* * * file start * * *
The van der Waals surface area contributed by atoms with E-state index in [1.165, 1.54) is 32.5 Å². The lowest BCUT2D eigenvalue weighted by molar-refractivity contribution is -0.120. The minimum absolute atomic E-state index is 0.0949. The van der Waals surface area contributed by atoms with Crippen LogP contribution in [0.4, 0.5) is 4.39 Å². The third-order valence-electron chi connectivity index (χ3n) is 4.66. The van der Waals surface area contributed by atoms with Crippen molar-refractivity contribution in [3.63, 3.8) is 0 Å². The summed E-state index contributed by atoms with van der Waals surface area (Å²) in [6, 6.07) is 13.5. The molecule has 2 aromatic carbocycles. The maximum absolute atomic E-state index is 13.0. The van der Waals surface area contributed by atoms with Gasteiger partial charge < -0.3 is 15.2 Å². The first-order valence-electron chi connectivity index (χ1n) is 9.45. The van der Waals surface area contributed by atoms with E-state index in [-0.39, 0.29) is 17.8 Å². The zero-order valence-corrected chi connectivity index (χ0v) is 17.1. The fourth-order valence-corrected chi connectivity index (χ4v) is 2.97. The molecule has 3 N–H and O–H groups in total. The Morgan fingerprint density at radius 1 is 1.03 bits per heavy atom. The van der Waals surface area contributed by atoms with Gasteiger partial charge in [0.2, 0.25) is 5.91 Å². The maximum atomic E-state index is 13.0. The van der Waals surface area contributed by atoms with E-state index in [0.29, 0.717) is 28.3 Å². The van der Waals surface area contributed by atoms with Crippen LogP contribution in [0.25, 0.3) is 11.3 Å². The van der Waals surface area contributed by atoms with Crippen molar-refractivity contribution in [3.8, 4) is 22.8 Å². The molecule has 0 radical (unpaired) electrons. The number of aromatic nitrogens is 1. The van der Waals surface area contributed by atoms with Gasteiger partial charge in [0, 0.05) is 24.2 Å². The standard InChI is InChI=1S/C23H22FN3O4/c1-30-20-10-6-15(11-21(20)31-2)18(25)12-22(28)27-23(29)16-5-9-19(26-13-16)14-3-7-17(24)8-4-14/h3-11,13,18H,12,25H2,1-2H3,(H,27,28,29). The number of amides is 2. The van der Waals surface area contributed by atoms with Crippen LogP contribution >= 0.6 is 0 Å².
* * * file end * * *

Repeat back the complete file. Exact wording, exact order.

The van der Waals surface area contributed by atoms with E-state index in [1.165, 1.54) is 32.5 Å². The lowest BCUT2D eigenvalue weighted by molar-refractivity contribution is -0.120. The minimum absolute atomic E-state index is 0.0949. The van der Waals surface area contributed by atoms with Crippen LogP contribution in [0.4, 0.5) is 4.39 Å². The third-order valence-electron chi connectivity index (χ3n) is 4.66. The van der Waals surface area contributed by atoms with Crippen molar-refractivity contribution in [3.63, 3.8) is 0 Å². The summed E-state index contributed by atoms with van der Waals surface area (Å²) in [6, 6.07) is 13.5. The molecule has 2 aromatic carbocycles. The maximum absolute atomic E-state index is 13.0. The van der Waals surface area contributed by atoms with Gasteiger partial charge < -0.3 is 15.2 Å². The first-order valence-electron chi connectivity index (χ1n) is 9.45. The van der Waals surface area contributed by atoms with E-state index in [-0.39, 0.29) is 17.8 Å². The zero-order valence-corrected chi connectivity index (χ0v) is 17.1. The fourth-order valence-corrected chi connectivity index (χ4v) is 2.97. The molecule has 3 N–H and O–H groups in total. The Morgan fingerprint density at radius 1 is 1.03 bits per heavy atom. The van der Waals surface area contributed by atoms with Gasteiger partial charge in [0.2, 0.25) is 5.91 Å². The maximum atomic E-state index is 13.0. The van der Waals surface area contributed by atoms with E-state index in [0.29, 0.717) is 28.3 Å². The van der Waals surface area contributed by atoms with Crippen LogP contribution in [0.25, 0.3) is 11.3 Å². The van der Waals surface area contributed by atoms with Crippen molar-refractivity contribution in [3.8, 4) is 22.8 Å². The molecule has 0 radical (unpaired) electrons. The number of aromatic nitrogens is 1. The van der Waals surface area contributed by atoms with Gasteiger partial charge in [0, 0.05) is 24.2 Å². The standard InChI is InChI=1S/C23H22FN3O4/c1-30-20-10-6-15(11-21(20)31-2)18(25)12-22(28)27-23(29)16-5-9-19(26-13-16)14-3-7-17(24)8-4-14/h3-11,13,18H,12,25H2,1-2H3,(H,27,28,29). The number of amides is 2. The van der Waals surface area contributed by atoms with Crippen LogP contribution >= 0.6 is 0 Å².